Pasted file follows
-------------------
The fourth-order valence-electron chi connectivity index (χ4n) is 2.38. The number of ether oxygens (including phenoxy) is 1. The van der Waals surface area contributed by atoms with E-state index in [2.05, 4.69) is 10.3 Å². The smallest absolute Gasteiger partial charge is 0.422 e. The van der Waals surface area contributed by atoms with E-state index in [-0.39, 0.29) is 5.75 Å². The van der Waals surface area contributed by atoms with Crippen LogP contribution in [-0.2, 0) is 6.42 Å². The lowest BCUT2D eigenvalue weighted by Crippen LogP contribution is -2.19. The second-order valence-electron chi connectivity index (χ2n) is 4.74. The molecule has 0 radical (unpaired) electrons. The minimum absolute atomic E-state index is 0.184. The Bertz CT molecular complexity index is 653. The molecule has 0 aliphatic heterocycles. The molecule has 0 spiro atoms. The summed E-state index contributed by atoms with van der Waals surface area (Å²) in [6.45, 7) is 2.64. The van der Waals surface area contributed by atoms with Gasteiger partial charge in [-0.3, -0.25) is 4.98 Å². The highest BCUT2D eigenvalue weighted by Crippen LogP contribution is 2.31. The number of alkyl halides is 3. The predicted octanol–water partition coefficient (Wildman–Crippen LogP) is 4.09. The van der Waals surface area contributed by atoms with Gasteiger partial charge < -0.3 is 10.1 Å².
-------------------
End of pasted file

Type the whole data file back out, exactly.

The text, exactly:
The fourth-order valence-electron chi connectivity index (χ4n) is 2.38. The number of ether oxygens (including phenoxy) is 1. The van der Waals surface area contributed by atoms with E-state index in [2.05, 4.69) is 10.3 Å². The smallest absolute Gasteiger partial charge is 0.422 e. The van der Waals surface area contributed by atoms with E-state index in [-0.39, 0.29) is 5.75 Å². The van der Waals surface area contributed by atoms with Crippen LogP contribution in [-0.2, 0) is 6.42 Å². The lowest BCUT2D eigenvalue weighted by Crippen LogP contribution is -2.19. The second-order valence-electron chi connectivity index (χ2n) is 4.74. The molecule has 0 radical (unpaired) electrons. The minimum absolute atomic E-state index is 0.184. The Bertz CT molecular complexity index is 653. The molecule has 0 aliphatic heterocycles. The molecule has 0 spiro atoms. The summed E-state index contributed by atoms with van der Waals surface area (Å²) in [6.45, 7) is 2.64. The van der Waals surface area contributed by atoms with Gasteiger partial charge in [-0.3, -0.25) is 4.98 Å². The highest BCUT2D eigenvalue weighted by Crippen LogP contribution is 2.31. The number of alkyl halides is 3. The predicted octanol–water partition coefficient (Wildman–Crippen LogP) is 4.09. The van der Waals surface area contributed by atoms with Gasteiger partial charge < -0.3 is 10.1 Å².